Late one night in early December, Aiden Plerski, a self-proclaimed “Crypto King,” was kidnapped, then beaten and tortured for three days, according to court documents.
Eventually, his captors, including one of his investors, let him go, but left him with a threat: Pay fast and don’t go to the police, court documents say.
This week, Akil Heywood, 39, who had run over with Mr Pleterski, 24, was accused of kidnapping him. The Toronto Police Service said in a declaration Monday that he arrested and indicted four men on kidnapping-for-ransom charges and other charges: Mr. Heywood, Tyler Fast, 37, and Deren Akyeam-Pong, 24, all from Toronto, as well as Rakeem Henry, 24 years old, from London.
Mr. Heywood was among dozens who invested with Mr. Pleterski, who was expected to invest his money in cryptocurrencies and foreign exchange positions, according to court documents. But after spending money fueling a lavish lifestyle, buying three Lamborghinis and three McLarens, Mr Plerski filed for bankruptcy in August, leaving investors wondering what happened to their money.
Mr. Heywood, who did not respond to requests for comment this week, had filed a claim for losing $740,000 he invested with Mr. Pleterski, according to Grant Thornton, the appointed receiver in the bankruptcy case. It was unclear whether the other three men charged in the kidnapping had also run over with Mr. Pleterski.
Here’s what to know about Mr. Pleterski, his kidnapping and bankruptcy filing.
A kidnapping in the middle of the night.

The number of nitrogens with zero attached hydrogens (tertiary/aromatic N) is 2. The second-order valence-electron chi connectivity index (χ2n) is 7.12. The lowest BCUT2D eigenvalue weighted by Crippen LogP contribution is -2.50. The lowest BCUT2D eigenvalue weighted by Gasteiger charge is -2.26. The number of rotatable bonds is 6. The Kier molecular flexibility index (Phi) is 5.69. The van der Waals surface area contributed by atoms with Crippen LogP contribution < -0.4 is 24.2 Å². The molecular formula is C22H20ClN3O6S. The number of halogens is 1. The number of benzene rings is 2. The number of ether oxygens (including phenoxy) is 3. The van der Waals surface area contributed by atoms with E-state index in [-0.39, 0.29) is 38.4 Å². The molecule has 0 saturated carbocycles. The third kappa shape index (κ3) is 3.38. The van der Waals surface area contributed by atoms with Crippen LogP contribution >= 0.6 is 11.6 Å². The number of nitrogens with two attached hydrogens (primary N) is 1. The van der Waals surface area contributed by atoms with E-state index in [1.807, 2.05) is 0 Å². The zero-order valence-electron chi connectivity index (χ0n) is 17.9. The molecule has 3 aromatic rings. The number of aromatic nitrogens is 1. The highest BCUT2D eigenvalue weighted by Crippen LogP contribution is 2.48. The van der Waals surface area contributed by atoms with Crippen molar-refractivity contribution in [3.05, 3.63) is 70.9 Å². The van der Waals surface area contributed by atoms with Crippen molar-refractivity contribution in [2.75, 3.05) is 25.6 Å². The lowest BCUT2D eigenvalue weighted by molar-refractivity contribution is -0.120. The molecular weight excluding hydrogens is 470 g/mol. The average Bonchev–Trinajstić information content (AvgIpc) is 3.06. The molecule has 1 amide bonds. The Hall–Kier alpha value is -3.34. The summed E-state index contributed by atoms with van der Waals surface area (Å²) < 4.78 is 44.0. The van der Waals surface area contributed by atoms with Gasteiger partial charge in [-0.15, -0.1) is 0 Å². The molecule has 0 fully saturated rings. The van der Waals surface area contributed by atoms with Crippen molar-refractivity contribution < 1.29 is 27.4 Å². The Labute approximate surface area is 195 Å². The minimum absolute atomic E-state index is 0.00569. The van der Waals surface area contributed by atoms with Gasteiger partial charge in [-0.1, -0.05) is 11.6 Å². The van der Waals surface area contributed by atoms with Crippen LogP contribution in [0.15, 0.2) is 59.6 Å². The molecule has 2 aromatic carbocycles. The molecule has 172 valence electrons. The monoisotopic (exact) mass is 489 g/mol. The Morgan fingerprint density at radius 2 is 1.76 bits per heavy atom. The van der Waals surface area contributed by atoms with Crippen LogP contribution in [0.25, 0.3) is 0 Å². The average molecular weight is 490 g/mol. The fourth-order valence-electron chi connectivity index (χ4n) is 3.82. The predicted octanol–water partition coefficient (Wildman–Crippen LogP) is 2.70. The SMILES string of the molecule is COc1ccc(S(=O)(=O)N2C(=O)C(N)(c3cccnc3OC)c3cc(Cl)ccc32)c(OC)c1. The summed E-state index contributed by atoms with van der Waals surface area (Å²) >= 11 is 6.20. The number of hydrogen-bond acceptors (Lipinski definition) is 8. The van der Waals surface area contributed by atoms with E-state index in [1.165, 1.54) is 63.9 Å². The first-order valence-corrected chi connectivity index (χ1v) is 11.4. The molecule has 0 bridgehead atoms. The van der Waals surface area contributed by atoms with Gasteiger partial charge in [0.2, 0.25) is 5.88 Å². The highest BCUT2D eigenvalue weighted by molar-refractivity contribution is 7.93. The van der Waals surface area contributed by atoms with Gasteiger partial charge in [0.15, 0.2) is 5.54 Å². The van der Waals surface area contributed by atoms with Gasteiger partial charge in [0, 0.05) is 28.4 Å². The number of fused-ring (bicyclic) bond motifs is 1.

The Toronto Police Service said it was notified of a missing person in the downtown Toronto area on December 5. him, police said.
Toronto Police did not name Mr. Pleterski when they announced the arrests, but court documents indicate it was Mr. Pleterski who was abducted on the night of Dec. 5.
The suspects “demanded a large amount of Canadian currency, and the victim’s life and family were threatened,” police said.
The victim was “held captive” for three days as she was taken to different locations, where she was attacked, police said. At some point in the three days, police said, a gun was discharged, but they didn’t say if anyone was injured.
After three days, the victim was let go in downtown Toronto, police said.
In a court hearing in December, Dragan Pleterski, Mr. Pleterski’s father, said that while he was being kidnapped, his son was beaten and tortured, and that he was only allowed to make phone calls to certain people.
“I wasn’t one of those people he was allowed to contact,” said Mr. Pleterski. “He was released on the threat that he needed to get some money fast, and if he went to the police, there would be a lot more problems.”
An investigation led to the arrest of the four men in early July, one of whom had a loaded gun, police said.
Mr Heywood was arrested on 5 July and was released on bail. Mr. Fast was also released on dance.
As of Wednesday, Mr. Henry had not had a bail hearing and Mr. Akyeam-Pong was arrested following his bail hearing, according to the Ontario Court of Justice in Toronto.
Mr. Henry did not respond to requests for comment this week. Mr. Akyeam-Pong and Mr. Fast could not be contacted and it was unclear whether they had lawyers.